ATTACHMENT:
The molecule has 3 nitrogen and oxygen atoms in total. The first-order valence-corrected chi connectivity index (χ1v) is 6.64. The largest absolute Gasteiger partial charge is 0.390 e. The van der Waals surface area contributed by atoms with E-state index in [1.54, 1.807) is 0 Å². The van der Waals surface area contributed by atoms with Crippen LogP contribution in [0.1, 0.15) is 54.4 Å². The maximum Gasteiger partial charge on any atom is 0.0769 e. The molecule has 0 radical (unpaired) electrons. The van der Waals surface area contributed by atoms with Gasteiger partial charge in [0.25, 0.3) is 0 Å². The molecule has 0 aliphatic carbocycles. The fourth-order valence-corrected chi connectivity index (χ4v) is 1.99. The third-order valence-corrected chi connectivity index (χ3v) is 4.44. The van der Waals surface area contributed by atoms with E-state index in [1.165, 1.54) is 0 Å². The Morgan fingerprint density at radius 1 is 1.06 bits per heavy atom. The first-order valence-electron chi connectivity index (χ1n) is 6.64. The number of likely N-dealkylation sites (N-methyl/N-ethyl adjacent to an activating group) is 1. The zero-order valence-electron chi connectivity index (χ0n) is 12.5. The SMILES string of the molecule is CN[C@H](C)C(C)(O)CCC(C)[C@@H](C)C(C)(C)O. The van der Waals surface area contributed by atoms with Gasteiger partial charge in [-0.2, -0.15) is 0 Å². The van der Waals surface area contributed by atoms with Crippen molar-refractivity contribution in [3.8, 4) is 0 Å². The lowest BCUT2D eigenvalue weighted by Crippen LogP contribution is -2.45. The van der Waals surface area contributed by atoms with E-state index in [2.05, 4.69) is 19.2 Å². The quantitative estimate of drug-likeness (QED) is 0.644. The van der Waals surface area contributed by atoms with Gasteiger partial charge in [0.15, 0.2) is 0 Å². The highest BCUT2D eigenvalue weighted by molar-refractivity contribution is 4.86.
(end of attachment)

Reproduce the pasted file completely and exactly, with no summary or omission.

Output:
The molecule has 3 nitrogen and oxygen atoms in total. The first-order valence-corrected chi connectivity index (χ1v) is 6.64. The largest absolute Gasteiger partial charge is 0.390 e. The van der Waals surface area contributed by atoms with E-state index in [1.54, 1.807) is 0 Å². The van der Waals surface area contributed by atoms with Crippen LogP contribution in [0.1, 0.15) is 54.4 Å². The maximum Gasteiger partial charge on any atom is 0.0769 e. The molecule has 0 radical (unpaired) electrons. The van der Waals surface area contributed by atoms with Gasteiger partial charge in [0.25, 0.3) is 0 Å². The molecule has 0 aliphatic carbocycles. The fourth-order valence-corrected chi connectivity index (χ4v) is 1.99. The third-order valence-corrected chi connectivity index (χ3v) is 4.44. The van der Waals surface area contributed by atoms with E-state index in [1.165, 1.54) is 0 Å². The Morgan fingerprint density at radius 1 is 1.06 bits per heavy atom. The first-order valence-electron chi connectivity index (χ1n) is 6.64. The number of likely N-dealkylation sites (N-methyl/N-ethyl adjacent to an activating group) is 1. The zero-order valence-electron chi connectivity index (χ0n) is 12.5. The SMILES string of the molecule is CN[C@H](C)C(C)(O)CCC(C)[C@@H](C)C(C)(C)O. The van der Waals surface area contributed by atoms with Gasteiger partial charge in [-0.2, -0.15) is 0 Å². The van der Waals surface area contributed by atoms with Crippen molar-refractivity contribution in [3.8, 4) is 0 Å². The lowest BCUT2D eigenvalue weighted by Crippen LogP contribution is -2.45. The van der Waals surface area contributed by atoms with E-state index in [2.05, 4.69) is 19.2 Å². The quantitative estimate of drug-likeness (QED) is 0.644. The van der Waals surface area contributed by atoms with Gasteiger partial charge in [0.15, 0.2) is 0 Å². The highest BCUT2D eigenvalue weighted by molar-refractivity contribution is 4.86.